Why planes crash and software projects fail

Among the great many Christmas presents I received this year was the book Outliers by Malcolm Gladwell. In it he argues that success is as much about where we’re from and what we do as who we are and that even the genius needs a helping hand. While this might explain a lack of any meteoric rise in my case there were a several pieces that really struck a chord with me in relation to the world of software development.

The first was his definition of the three qualities for meaningful work:

  • Autonomy
  • Complexity
  • Connection between effort and reward

You need an element of all three to render work meaningful and therefore satisfying, fulfilling and motivational. Remove or restrict any one and the equation becomes an imbalance. This reminded me of the central themes of Leading Geeks by Paul Glen, in terms of understanding what motivates and drives the “geek”. Too often in my experience the equation of meaningful work is at an imbalance within IT projects, but it has often not been clear to me which part of the equation is at fault.

Software projects, like air crashes it seems, are rarely the result of a single catastrophic error (like a wing falling off) but as a result of a series of individual failures (an average of 7 it appears) that themselves could easily be remedied, but when left and combine, impact to such an extent that a serious failure becomes inevitable. At the centre, most commonly are errors of “teamwork and communications”. Sounds like software development? It did to me.

In his almost eccentric style, Gladwell uses aviation safety as a vehicle to look at cultural imbalances both within a culture and across cultures that result in communication barriers that ultimately result in bad decision making. He explains how this was at the core of Korean Air’s appalling safety record in the 1990s (something he was at pains to explain has now been remedied!).

During the discourse Gladwell cites Hofstede’s Power Distance Index (PDI) that measures the extent to which the less powerful members of organisations and institutions accept and expect that power is distributed unequally. South Korea (60) has a much higher PDI than the USA (40) which was a significant contributor to the communication breakdown between the US flight controller and the cockpit and between members of the cockpit itself that led to the loss of Korean Air flight 801.

This made me reflect on the implications for software offshoring. If we compare the PDI for the UK and India for example we see a PDI of 35 and 77 respectively. This is a gap of 42 (meaning of life?), over twice the difference between the US and South Korea! Is it any wonder then, that studies like that from Accenture yield results such as 76% of the respondents identified that the difference in communication styles is often the reason for conflict in offshoring and outsourcing?

The solution for Korean Air was simple and effective and at the heart realised that it needed to take cultural heritage seriously and that cultural legacies are powerful, pervasive and persistent.

Clearly, by taking PDI seriously, there is immediately much we could do to improve the potential that offshoring offers above using it for simple “factory” style development tasks as is so often the case today. I am sure this is probably already the case in more forward thinking organisations and would be interested to hear about it.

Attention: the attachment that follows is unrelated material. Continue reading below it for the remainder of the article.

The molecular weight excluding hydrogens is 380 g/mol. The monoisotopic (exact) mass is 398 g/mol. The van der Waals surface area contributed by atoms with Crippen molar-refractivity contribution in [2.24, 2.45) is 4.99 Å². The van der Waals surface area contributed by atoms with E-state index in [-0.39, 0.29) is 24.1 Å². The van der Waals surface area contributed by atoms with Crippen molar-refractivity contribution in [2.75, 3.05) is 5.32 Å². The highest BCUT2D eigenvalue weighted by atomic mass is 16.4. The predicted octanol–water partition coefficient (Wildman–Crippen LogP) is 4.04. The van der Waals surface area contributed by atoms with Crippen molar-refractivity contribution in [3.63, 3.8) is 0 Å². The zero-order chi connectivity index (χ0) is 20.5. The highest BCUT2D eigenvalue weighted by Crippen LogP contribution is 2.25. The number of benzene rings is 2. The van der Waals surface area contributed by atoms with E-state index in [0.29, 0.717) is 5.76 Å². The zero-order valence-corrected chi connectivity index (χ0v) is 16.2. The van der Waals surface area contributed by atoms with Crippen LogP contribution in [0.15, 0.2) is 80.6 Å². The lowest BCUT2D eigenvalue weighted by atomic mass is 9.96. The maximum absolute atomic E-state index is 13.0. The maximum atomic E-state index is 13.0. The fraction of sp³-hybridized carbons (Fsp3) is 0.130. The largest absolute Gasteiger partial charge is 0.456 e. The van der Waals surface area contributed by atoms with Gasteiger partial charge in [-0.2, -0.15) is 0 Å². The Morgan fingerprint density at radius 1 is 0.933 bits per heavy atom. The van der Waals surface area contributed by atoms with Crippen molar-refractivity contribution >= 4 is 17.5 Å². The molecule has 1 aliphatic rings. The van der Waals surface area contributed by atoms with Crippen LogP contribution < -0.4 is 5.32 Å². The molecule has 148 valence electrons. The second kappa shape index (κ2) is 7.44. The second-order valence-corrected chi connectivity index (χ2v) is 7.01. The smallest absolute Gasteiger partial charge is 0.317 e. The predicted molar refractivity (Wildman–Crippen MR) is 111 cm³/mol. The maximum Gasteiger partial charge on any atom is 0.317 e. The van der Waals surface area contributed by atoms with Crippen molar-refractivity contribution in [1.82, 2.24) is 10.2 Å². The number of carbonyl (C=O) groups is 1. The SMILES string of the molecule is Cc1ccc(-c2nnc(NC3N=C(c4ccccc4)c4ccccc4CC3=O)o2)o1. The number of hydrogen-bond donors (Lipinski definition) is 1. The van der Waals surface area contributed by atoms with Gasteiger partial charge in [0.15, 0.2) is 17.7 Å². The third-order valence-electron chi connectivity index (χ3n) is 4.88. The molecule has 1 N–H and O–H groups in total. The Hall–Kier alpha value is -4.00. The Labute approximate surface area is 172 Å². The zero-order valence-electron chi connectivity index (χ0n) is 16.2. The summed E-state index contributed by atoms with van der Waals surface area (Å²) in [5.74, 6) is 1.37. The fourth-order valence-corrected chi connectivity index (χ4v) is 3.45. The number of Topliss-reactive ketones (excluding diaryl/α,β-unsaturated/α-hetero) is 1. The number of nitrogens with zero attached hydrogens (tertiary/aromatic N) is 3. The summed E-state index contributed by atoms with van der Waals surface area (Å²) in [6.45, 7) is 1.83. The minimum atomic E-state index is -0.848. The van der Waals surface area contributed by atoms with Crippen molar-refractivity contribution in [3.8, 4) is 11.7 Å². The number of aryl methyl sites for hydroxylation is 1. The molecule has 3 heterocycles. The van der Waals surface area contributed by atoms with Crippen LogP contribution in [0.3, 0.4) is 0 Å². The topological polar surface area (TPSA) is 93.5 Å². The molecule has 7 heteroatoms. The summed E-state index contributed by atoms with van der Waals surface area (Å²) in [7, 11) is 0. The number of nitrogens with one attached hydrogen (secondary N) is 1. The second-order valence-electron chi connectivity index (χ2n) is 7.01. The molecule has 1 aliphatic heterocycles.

However, what struck me more was when Gladwell explored the heritage of people from the southern highlands of Kentucky and described the ideas of KIPP schools (Knowledge is Power Program) for under-resourced communities throughout the US. You can take the boy out of “Harlan”, but you can’t take “Harlan” out of the boy it suggests. The point being that culture is persistent across generations and this firmly puts the question of cultural imbalance much closer to home! If we look around our organisation, the cultural mix is massive. Furthermore, if we look at how projects are typically organised it is incredibly easy to see that there is potential for cultural imbalance to occur. The knock on effect is an imbalance in meaningful work which manifests in poor teamwork and communications and ultimately poor project success.

Fundamentally, I would suggest that project failures are due almost entirely to an accumulation of relatively simple and solvable human-based errors that are left uncheck. At the heart of this is poor teamwork and communications. This is not that we don’t communicate, we do, often too much, in ways that obfuscate the real meaning of their intent and with no regard for the social and ethnic culture of the team. This culture imbalance impacts on the qualities of meaningful work causing this too to become imbalanced and unequal.

In simple terms I would say :

Project success is a product of Teamwork & Communication

Teamwork & Communication is a product of Cultural Balance

Cultural Balance is a product of Meaningful Work

Comments (1)

  1. When creating a system for keeping up with massive ongoing change, there are many things to consider and it is easy to become bogged down in the details of it all. This may explain why so few projects ever follow through with their configuration management plans. While it is obvious to many people involved with a project that some kind of change control and configuration structure is needed, it is not so obvious what that structure should look like.